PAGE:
Reaching for Glory: Lyndon Johnson's Secret White House...

Editor's Choice

November 18, 2001|By Michael Pakenham

Reaching for Glory: Lyndon Johnson's Secret White House Tapes, 1964-1965, edited by Michael R. Beschloss (Simon & Schuster, 495 pages, $30).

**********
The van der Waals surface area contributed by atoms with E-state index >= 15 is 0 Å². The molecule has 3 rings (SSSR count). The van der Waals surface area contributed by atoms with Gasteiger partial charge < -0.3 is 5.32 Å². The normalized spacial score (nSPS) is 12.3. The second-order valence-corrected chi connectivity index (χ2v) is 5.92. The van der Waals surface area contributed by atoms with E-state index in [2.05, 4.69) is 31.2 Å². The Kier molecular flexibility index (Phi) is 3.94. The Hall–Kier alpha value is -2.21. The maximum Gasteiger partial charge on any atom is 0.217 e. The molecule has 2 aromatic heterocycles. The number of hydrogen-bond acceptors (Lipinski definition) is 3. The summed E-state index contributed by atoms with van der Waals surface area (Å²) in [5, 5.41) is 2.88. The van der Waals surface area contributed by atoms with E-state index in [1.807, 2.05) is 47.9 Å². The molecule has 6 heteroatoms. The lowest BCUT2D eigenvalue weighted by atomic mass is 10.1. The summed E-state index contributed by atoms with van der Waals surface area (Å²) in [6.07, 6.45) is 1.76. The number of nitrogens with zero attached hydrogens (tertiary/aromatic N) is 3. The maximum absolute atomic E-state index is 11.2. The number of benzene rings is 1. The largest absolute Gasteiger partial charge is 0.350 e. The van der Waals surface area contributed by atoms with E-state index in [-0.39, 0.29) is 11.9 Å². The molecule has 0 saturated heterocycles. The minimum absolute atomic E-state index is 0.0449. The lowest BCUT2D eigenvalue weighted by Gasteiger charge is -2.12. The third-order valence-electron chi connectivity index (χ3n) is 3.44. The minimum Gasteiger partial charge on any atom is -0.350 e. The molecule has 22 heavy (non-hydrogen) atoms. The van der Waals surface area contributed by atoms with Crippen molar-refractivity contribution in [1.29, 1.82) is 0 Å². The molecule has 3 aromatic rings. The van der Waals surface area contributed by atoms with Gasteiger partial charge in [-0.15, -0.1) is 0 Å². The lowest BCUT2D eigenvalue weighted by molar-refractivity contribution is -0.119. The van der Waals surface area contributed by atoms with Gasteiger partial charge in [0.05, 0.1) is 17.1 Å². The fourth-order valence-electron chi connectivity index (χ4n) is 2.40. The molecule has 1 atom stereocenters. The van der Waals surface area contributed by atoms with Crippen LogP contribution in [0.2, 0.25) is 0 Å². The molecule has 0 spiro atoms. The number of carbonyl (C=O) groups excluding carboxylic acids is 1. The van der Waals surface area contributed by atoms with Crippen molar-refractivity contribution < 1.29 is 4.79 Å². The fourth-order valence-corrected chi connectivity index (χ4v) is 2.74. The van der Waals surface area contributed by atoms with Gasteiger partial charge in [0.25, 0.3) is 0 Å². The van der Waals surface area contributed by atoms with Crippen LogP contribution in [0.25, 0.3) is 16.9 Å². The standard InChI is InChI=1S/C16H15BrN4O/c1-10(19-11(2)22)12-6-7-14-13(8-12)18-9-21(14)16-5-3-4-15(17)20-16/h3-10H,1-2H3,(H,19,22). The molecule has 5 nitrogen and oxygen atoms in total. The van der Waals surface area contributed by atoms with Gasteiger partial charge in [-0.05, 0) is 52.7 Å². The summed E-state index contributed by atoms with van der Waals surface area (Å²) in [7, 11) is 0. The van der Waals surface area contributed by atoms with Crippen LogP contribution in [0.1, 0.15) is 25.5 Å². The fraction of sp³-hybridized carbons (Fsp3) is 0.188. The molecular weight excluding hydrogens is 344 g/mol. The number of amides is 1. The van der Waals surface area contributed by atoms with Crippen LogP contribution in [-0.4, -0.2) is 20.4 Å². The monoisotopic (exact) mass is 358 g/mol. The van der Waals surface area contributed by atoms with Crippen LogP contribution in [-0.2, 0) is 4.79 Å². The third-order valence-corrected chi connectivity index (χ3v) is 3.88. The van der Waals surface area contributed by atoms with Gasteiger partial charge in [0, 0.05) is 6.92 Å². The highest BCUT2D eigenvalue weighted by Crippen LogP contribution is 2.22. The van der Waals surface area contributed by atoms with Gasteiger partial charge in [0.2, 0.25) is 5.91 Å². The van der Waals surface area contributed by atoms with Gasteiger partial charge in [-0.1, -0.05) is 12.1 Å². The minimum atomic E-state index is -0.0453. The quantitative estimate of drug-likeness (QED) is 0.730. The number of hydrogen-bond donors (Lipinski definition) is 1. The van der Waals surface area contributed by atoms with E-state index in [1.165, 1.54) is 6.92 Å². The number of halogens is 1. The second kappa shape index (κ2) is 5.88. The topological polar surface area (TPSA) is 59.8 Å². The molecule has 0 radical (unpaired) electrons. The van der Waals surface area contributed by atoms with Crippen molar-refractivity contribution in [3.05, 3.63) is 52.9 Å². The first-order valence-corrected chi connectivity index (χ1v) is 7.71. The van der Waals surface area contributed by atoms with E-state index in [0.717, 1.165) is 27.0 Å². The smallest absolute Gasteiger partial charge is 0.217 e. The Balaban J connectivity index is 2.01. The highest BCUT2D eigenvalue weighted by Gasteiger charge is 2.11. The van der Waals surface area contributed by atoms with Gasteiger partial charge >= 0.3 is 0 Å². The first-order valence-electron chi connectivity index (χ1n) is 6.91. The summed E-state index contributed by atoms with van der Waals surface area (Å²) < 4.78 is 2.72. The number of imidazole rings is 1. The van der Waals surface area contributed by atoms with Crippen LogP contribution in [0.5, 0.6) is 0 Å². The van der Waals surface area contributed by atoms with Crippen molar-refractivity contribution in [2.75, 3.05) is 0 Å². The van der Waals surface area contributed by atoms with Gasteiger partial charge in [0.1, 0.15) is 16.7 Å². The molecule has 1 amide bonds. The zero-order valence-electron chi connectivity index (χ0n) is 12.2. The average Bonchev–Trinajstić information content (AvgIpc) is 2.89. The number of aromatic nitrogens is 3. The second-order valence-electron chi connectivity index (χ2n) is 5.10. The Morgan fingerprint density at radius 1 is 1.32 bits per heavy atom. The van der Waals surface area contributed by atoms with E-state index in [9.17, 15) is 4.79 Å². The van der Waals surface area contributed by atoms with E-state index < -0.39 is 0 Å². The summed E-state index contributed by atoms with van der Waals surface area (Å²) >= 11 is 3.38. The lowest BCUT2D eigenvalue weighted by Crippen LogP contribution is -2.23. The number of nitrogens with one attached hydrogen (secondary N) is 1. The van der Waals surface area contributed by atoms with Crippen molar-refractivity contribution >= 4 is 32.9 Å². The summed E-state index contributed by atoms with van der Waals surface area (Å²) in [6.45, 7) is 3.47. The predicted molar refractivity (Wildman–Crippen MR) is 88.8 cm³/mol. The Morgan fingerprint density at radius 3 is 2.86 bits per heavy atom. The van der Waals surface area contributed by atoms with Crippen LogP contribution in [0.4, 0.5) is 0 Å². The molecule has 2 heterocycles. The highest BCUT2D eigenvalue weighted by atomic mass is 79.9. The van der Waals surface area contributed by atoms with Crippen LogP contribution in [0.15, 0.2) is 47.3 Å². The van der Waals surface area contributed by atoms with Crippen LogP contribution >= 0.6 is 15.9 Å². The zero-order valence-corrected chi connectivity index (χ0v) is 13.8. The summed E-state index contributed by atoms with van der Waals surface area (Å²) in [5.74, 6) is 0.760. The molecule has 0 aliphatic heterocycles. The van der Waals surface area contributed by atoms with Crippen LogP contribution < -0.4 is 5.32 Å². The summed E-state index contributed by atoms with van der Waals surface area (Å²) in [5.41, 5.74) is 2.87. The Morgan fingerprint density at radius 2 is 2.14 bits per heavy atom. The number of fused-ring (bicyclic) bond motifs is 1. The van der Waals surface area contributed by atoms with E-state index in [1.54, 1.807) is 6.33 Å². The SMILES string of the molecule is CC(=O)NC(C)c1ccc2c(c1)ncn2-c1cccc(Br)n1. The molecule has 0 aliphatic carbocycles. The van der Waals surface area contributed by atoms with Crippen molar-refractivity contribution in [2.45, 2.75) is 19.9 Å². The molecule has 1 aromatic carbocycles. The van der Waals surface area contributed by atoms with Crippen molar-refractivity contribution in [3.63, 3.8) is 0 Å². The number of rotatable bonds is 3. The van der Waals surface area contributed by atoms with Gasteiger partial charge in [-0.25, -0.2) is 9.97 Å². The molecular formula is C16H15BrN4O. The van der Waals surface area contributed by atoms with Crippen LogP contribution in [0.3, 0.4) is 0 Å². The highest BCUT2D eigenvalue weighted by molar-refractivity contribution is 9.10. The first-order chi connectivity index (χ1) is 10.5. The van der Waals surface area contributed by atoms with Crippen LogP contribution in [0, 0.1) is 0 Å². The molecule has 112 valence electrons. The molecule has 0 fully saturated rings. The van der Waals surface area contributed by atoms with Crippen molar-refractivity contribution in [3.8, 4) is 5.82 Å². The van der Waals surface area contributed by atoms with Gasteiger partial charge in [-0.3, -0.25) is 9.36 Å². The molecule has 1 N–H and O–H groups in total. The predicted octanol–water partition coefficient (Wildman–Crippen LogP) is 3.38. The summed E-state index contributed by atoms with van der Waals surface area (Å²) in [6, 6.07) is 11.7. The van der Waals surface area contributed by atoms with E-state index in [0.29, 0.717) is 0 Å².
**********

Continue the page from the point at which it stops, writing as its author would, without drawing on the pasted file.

This is the second volume of the most illuminating document to come out of the tragic and triumphant presidency of Lyndon Johnson. Beschloss is -- as he was in Taking Charge -- patient and impassioned, even-handed but dramatically focused as explores the transcripts of LBJ conversations, many of them recorded without the knowledge of the other speakers. News columns and political commentators have and will continue to report on the fresh details brought out here. But the profound value of the book is as an irreplaceably revealing source of the inner facts of the most important part of Johnson's career -- his election, his immense accomplishment of civil rights legislation, and the beginnings of his cataclysmic immersion of the United States in the Vietnam War. The other side of the drama is the book's fascinating and repellent revelations of the almost -- but not quite -- incomprehensible depths of Johnson's personal insecurity as a man and as a leader, and his capacities to be bitter, punitive and vindictive. This is a book that no one with a serious concern for the role of U.S. leadership can be without.

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